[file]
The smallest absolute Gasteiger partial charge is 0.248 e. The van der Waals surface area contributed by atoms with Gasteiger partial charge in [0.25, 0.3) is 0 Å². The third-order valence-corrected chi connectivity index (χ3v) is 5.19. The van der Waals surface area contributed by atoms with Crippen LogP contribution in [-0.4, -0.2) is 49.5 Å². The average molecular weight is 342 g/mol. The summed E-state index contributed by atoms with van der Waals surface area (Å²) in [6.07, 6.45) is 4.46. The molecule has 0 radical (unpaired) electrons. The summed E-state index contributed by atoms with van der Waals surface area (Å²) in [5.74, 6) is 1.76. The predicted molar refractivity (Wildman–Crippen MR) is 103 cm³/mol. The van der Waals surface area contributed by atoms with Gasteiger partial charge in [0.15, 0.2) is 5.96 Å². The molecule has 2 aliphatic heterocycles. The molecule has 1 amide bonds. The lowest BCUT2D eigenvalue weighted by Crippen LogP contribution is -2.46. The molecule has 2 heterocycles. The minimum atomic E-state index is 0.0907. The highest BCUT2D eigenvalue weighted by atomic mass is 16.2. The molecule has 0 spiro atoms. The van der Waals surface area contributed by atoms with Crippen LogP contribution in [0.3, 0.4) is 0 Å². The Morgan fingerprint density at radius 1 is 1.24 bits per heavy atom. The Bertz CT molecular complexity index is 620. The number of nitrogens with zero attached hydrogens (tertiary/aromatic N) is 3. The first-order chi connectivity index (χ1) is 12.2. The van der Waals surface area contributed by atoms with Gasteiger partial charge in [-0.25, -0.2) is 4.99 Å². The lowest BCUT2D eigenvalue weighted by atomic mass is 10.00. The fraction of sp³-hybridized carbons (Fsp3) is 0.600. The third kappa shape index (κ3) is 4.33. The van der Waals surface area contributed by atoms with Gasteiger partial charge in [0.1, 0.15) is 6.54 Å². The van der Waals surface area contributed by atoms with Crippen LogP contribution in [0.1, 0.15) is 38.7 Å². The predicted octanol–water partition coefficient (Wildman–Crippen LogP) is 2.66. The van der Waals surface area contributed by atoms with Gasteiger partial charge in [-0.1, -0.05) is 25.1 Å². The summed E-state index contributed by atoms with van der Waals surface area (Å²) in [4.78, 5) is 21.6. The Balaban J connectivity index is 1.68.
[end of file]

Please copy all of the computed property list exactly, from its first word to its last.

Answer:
The smallest absolute Gasteiger partial charge is 0.248 e. The van der Waals surface area contributed by atoms with Gasteiger partial charge in [0.25, 0.3) is 0 Å². The third-order valence-corrected chi connectivity index (χ3v) is 5.19. The van der Waals surface area contributed by atoms with Crippen LogP contribution in [-0.4, -0.2) is 49.5 Å². The average molecular weight is 342 g/mol. The summed E-state index contributed by atoms with van der Waals surface area (Å²) in [6.07, 6.45) is 4.46. The molecule has 0 radical (unpaired) electrons. The summed E-state index contributed by atoms with van der Waals surface area (Å²) in [5.74, 6) is 1.76. The predicted molar refractivity (Wildman–Crippen MR) is 103 cm³/mol. The van der Waals surface area contributed by atoms with Gasteiger partial charge in [0.15, 0.2) is 5.96 Å². The molecule has 2 aliphatic heterocycles. The molecule has 1 amide bonds. The lowest BCUT2D eigenvalue weighted by Crippen LogP contribution is -2.46. The molecule has 2 heterocycles. The minimum atomic E-state index is 0.0907. The highest BCUT2D eigenvalue weighted by atomic mass is 16.2. The molecule has 0 spiro atoms. The van der Waals surface area contributed by atoms with Crippen LogP contribution in [0.3, 0.4) is 0 Å². The Morgan fingerprint density at radius 1 is 1.24 bits per heavy atom. The Bertz CT molecular complexity index is 620. The number of nitrogens with zero attached hydrogens (tertiary/aromatic N) is 3. The first-order chi connectivity index (χ1) is 12.2. The van der Waals surface area contributed by atoms with Gasteiger partial charge in [-0.25, -0.2) is 4.99 Å². The lowest BCUT2D eigenvalue weighted by atomic mass is 10.00. The fraction of sp³-hybridized carbons (Fsp3) is 0.600. The third kappa shape index (κ3) is 4.33. The van der Waals surface area contributed by atoms with Gasteiger partial charge in [0.1, 0.15) is 6.54 Å². The van der Waals surface area contributed by atoms with Crippen LogP contribution in [0.1, 0.15) is 38.7 Å². The predicted octanol–water partition coefficient (Wildman–Crippen LogP) is 2.66. The van der Waals surface area contributed by atoms with Gasteiger partial charge in [-0.1, -0.05) is 25.1 Å². The summed E-state index contributed by atoms with van der Waals surface area (Å²) in [4.78, 5) is 21.6. The Balaban J connectivity index is 1.68.